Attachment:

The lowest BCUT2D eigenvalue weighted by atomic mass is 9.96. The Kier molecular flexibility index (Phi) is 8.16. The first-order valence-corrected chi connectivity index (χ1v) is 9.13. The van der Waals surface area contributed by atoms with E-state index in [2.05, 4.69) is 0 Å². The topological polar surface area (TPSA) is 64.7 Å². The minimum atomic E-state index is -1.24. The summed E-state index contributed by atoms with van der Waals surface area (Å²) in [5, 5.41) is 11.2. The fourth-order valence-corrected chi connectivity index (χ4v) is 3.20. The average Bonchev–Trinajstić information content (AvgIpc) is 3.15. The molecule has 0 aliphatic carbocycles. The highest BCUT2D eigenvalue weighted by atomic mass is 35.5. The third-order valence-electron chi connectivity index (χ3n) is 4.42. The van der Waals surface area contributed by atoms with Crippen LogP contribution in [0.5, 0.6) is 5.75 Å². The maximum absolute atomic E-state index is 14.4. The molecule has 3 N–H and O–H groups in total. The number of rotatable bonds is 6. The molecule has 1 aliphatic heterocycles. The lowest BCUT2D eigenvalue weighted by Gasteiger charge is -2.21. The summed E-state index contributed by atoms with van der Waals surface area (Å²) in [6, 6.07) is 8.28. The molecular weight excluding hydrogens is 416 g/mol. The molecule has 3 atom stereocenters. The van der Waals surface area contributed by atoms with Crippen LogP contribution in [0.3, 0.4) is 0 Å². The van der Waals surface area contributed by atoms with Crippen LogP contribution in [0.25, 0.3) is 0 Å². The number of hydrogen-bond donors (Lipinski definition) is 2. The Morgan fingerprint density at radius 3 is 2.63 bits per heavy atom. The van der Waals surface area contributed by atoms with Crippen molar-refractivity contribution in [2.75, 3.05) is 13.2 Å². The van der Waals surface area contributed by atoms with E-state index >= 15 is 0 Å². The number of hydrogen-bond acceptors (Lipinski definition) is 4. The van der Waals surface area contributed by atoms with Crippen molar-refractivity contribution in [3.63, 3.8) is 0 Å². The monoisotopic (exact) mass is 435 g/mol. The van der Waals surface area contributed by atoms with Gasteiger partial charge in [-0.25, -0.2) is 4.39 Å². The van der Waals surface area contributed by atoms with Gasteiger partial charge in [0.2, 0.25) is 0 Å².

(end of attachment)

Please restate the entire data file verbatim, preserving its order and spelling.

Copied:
The lowest BCUT2D eigenvalue weighted by atomic mass is 9.96. The Kier molecular flexibility index (Phi) is 8.16. The first-order valence-corrected chi connectivity index (χ1v) is 9.13. The van der Waals surface area contributed by atoms with E-state index in [2.05, 4.69) is 0 Å². The topological polar surface area (TPSA) is 64.7 Å². The minimum atomic E-state index is -1.24. The summed E-state index contributed by atoms with van der Waals surface area (Å²) in [5, 5.41) is 11.2. The fourth-order valence-corrected chi connectivity index (χ4v) is 3.20. The average Bonchev–Trinajstić information content (AvgIpc) is 3.15. The molecule has 0 aliphatic carbocycles. The highest BCUT2D eigenvalue weighted by atomic mass is 35.5. The third-order valence-electron chi connectivity index (χ3n) is 4.42. The van der Waals surface area contributed by atoms with Crippen LogP contribution in [0.5, 0.6) is 5.75 Å². The maximum absolute atomic E-state index is 14.4. The molecule has 3 N–H and O–H groups in total. The number of rotatable bonds is 6. The molecule has 1 aliphatic heterocycles. The lowest BCUT2D eigenvalue weighted by Gasteiger charge is -2.21. The summed E-state index contributed by atoms with van der Waals surface area (Å²) in [6, 6.07) is 8.28. The molecular weight excluding hydrogens is 416 g/mol. The molecule has 3 atom stereocenters. The van der Waals surface area contributed by atoms with Crippen LogP contribution in [0.3, 0.4) is 0 Å². The van der Waals surface area contributed by atoms with Crippen LogP contribution in [0.25, 0.3) is 0 Å². The number of hydrogen-bond donors (Lipinski definition) is 2. The Morgan fingerprint density at radius 3 is 2.63 bits per heavy atom. The van der Waals surface area contributed by atoms with Crippen molar-refractivity contribution in [2.75, 3.05) is 13.2 Å². The van der Waals surface area contributed by atoms with E-state index >= 15 is 0 Å². The number of hydrogen-bond acceptors (Lipinski definition) is 4. The van der Waals surface area contributed by atoms with Crippen molar-refractivity contribution in [3.63, 3.8) is 0 Å². The monoisotopic (exact) mass is 435 g/mol. The van der Waals surface area contributed by atoms with Gasteiger partial charge in [-0.25, -0.2) is 4.39 Å². The van der Waals surface area contributed by atoms with Gasteiger partial charge in [0.2, 0.25) is 0 Å².